I had never been to the Amtrak station in Pittsburgh, but the turn-by-turn directions from my phone got me to a nearby parking garage without incident. I asked the attendant for directions to the train station which was only a block away. This would be the first of dozens of times I would ask a stranger for directions over the next few days…
It was early morning, and still dark outside. As the outside temperature was only eight degrees, I walked as fast as is possible while pulling a wheeled carry-on bag. I figured the cold air would keep the wheel bearings on my luggage from building up too much heat as I galloped along. Within minutes (and after asking additional directions from a girl outside the bus terminal), I was in the train station chatting with a man from Philly who was on his way home. By the time the sun came up the outside temperature had dropped to one degree, but the train was toasty.
The trip to New York City took almost nine hours. Train seats are much nicer than airline seats, but nine hours in a chair is still nine hours in a chair. I welcomed all of the walking I’d be doing over the next couple of days.
Spending nine hours on a single train, then getting dumped out into Penn Station in New York City during rush hour is a drastic and sudden change of pace. The hallways were loaded with people scrambling to get to their connections. After I stepped out into the walking traffic I had to keep moving with the flow to avoid looking like a tourist, and also to avoid causing a human traffic jam. Navigating the subway with wheeled luggage during this time of day is like a high-speed game of Frogger.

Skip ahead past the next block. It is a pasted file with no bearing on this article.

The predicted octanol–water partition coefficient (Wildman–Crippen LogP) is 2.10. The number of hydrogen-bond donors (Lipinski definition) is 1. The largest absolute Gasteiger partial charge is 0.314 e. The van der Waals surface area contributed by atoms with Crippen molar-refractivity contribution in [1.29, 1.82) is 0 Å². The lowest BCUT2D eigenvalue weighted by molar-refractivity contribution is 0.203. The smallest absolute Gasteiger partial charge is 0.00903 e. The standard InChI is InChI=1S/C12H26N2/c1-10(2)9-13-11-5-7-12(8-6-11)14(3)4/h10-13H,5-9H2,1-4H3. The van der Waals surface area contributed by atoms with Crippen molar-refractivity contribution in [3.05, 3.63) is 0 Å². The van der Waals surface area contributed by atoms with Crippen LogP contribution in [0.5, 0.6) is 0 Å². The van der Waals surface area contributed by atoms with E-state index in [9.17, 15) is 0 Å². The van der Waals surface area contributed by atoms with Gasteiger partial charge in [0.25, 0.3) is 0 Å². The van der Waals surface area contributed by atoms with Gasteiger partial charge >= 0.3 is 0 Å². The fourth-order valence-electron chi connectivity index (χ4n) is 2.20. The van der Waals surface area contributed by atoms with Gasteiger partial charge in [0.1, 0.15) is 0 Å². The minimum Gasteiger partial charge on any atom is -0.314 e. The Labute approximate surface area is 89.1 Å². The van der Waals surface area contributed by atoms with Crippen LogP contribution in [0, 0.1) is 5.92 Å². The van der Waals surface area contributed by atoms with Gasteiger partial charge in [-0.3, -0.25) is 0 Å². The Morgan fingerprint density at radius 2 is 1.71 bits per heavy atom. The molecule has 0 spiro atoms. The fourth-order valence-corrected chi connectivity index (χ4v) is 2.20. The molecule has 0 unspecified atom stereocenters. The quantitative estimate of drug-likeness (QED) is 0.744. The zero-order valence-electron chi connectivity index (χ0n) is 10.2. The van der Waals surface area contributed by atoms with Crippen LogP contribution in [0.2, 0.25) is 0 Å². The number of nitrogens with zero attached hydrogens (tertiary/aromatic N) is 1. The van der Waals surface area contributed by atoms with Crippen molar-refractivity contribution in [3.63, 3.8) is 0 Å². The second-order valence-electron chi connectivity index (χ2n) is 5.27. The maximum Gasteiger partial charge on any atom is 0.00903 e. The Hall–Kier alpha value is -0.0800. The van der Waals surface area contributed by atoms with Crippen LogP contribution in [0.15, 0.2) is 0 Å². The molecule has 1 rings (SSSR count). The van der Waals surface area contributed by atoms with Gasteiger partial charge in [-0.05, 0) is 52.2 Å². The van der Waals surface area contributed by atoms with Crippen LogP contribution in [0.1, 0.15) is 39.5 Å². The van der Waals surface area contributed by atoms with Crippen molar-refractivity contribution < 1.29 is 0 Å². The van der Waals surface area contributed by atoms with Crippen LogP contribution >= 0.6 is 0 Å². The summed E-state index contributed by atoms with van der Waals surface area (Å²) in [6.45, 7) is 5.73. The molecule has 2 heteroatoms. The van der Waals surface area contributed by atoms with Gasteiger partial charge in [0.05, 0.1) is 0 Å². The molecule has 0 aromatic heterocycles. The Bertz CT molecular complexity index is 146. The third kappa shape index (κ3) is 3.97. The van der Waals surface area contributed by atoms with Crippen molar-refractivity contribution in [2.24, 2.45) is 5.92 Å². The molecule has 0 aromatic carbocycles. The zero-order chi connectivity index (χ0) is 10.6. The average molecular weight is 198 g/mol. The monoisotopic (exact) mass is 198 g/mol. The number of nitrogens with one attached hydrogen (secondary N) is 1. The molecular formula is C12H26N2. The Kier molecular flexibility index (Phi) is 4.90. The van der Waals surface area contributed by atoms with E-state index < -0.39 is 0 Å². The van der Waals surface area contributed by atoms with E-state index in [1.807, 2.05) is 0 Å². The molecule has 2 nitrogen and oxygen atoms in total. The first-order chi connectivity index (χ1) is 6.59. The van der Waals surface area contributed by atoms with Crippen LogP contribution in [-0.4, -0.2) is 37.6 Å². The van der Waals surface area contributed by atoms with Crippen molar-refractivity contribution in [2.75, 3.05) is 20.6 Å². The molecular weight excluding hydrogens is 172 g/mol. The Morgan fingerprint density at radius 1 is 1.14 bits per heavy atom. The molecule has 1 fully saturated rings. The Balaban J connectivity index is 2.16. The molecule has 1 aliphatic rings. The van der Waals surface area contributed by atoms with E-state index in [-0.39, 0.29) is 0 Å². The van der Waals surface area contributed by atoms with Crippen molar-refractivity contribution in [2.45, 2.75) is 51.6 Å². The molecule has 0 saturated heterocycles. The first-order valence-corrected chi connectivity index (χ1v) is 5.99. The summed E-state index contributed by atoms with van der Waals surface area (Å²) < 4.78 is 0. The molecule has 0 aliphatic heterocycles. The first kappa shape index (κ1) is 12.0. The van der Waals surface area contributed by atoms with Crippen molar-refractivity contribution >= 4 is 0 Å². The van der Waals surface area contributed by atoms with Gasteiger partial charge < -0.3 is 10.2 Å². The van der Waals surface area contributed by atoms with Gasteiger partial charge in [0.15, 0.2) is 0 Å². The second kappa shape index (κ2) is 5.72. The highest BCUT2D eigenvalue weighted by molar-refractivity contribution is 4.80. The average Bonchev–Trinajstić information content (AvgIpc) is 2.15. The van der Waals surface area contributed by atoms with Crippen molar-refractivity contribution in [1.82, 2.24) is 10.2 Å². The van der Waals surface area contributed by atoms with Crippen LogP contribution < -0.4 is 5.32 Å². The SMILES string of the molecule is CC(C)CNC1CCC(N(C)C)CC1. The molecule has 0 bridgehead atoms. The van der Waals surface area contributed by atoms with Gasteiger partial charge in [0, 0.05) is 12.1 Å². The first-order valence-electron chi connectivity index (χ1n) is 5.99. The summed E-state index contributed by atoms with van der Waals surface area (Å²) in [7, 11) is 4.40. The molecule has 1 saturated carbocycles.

This was my first exposure to the New York City subway, so I was clueless. I had instructions from Sara to take the 1 train to the S train to Grand Central terminal. It was a start, but after seeing the signage for the subway system of one of the biggest cities in the world, my instructions felt similar to telling the pilgrims to head for Nevada once they hit shore. It took additional help via phone, and plenty of help from the locals to get me where I needed to be. New Yorkers seem to have a bad reputation in the media and other folklore, but what I experienced was quite the opposite. I asked about a dozen people for help while in the subway system, and each time I was given quick and friendly advice. A tip of the hat to all of you who helped the tall, confused guy dragging the suitcase around.
Note: I was so busy hopping trains and trying to stay out of people’s way that I didn’t even try to take any pictures in the subway.
NYC Gallery: www.danielkusko.com/Travels/New-York-City/